‘Supported Open Learning’ combines more one-to-one contact than distance learning with more flexibility than campus-based learning. The OU blend the best of technology and tutoring to let you decide how you want to study.
The OU has a network of more than 5,000 tutors, the largest in the UK, and tutors mark assignments, provide detailed feedback, and offer support to students by telephone, email or computer conferencing. They also run group or online tutorials and day schools. Some are full-time members of staff, but most are associate lecturers: experts in their subject who combine their work as tutors with other academic or industry jobs.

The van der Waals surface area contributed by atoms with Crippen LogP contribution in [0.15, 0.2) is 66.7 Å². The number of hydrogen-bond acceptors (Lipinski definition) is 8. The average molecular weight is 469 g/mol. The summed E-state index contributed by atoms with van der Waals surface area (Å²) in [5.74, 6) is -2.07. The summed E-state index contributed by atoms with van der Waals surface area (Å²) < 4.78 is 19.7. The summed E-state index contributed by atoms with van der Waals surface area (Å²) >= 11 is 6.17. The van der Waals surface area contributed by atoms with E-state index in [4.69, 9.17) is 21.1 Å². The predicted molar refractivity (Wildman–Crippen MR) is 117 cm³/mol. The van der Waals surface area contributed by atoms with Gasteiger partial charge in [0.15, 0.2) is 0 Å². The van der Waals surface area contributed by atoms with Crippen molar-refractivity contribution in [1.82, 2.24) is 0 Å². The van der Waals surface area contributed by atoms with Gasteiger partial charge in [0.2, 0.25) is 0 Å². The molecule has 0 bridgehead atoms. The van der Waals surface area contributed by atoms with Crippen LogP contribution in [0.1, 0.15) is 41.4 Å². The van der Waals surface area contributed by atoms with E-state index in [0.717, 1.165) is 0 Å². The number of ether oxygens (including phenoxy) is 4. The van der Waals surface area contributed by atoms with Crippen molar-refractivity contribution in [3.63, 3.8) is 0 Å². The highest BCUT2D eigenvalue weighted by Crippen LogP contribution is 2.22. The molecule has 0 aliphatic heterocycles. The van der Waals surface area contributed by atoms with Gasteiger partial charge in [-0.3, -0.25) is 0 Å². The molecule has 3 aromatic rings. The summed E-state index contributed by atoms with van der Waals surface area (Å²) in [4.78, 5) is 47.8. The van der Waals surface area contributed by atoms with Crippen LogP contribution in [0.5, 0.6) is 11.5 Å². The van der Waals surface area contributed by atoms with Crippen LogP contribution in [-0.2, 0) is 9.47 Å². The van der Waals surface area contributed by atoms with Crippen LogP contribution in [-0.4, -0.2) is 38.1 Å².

Students are assessed through tutor-marked and computer-marked assignments, oral or practical assessments, projects, examinations, dissertations and portfolios.
When your module starts, you'll receive a box of core study mateirlas in the post, such as CDs and DVDs, course books and specially written texts for you to keep. You'll also have access to course materials on your smartphone or tablet and access to online resources such as podcasts, broadcasts, computer software and interactve teaching materials.
You get a study timetable to help you plan your reading, activities and assignments; details of when and where tutorials and study days will take place (which could be face-to-face or online); and the dates and venues of any exam.
Fees & Finance
Fees & Finance